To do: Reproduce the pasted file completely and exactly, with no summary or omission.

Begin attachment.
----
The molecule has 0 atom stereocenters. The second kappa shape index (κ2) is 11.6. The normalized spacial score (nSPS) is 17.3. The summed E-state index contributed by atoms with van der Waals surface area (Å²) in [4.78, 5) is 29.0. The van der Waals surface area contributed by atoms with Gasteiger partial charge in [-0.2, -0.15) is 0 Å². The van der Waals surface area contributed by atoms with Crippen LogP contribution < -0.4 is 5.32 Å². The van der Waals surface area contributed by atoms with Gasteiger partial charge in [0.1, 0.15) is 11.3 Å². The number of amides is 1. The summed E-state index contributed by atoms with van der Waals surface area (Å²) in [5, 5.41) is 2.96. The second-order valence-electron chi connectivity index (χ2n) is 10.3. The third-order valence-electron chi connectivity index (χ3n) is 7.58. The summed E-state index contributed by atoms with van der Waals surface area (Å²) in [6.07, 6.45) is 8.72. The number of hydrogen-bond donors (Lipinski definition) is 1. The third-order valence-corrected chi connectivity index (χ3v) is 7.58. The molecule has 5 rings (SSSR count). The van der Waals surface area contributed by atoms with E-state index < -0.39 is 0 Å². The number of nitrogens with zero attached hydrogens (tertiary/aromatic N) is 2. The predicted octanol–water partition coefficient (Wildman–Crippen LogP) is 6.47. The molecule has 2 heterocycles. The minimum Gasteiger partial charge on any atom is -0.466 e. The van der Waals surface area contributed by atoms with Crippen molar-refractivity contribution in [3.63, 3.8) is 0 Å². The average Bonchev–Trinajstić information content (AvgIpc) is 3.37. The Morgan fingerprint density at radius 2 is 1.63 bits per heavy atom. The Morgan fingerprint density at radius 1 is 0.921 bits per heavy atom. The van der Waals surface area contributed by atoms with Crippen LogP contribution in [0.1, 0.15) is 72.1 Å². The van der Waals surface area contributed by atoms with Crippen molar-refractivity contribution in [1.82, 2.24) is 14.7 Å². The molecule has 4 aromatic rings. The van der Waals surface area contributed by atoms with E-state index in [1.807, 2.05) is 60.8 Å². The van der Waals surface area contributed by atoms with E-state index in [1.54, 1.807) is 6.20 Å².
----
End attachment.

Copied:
The molecule has 0 atom stereocenters. The second kappa shape index (κ2) is 11.6. The normalized spacial score (nSPS) is 17.3. The summed E-state index contributed by atoms with van der Waals surface area (Å²) in [4.78, 5) is 29.0. The van der Waals surface area contributed by atoms with Gasteiger partial charge in [-0.2, -0.15) is 0 Å². The van der Waals surface area contributed by atoms with Crippen LogP contribution < -0.4 is 5.32 Å². The van der Waals surface area contributed by atoms with Gasteiger partial charge in [0.1, 0.15) is 11.3 Å². The number of amides is 1. The summed E-state index contributed by atoms with van der Waals surface area (Å²) in [5, 5.41) is 2.96. The second-order valence-electron chi connectivity index (χ2n) is 10.3. The third-order valence-electron chi connectivity index (χ3n) is 7.58. The summed E-state index contributed by atoms with van der Waals surface area (Å²) in [6.07, 6.45) is 8.72. The number of hydrogen-bond donors (Lipinski definition) is 1. The third-order valence-corrected chi connectivity index (χ3v) is 7.58. The molecule has 5 rings (SSSR count). The van der Waals surface area contributed by atoms with E-state index < -0.39 is 0 Å². The number of nitrogens with zero attached hydrogens (tertiary/aromatic N) is 2. The predicted octanol–water partition coefficient (Wildman–Crippen LogP) is 6.47. The molecule has 2 heterocycles. The minimum Gasteiger partial charge on any atom is -0.466 e. The van der Waals surface area contributed by atoms with Crippen molar-refractivity contribution in [3.63, 3.8) is 0 Å². The average Bonchev–Trinajstić information content (AvgIpc) is 3.37. The Morgan fingerprint density at radius 2 is 1.63 bits per heavy atom. The Morgan fingerprint density at radius 1 is 0.921 bits per heavy atom. The van der Waals surface area contributed by atoms with Crippen LogP contribution in [0.1, 0.15) is 72.1 Å². The van der Waals surface area contributed by atoms with Crippen molar-refractivity contribution in [1.82, 2.24) is 14.7 Å². The molecule has 4 aromatic rings. The van der Waals surface area contributed by atoms with E-state index in [1.807, 2.05) is 60.8 Å². The van der Waals surface area contributed by atoms with E-state index in [1.54, 1.807) is 6.20 Å².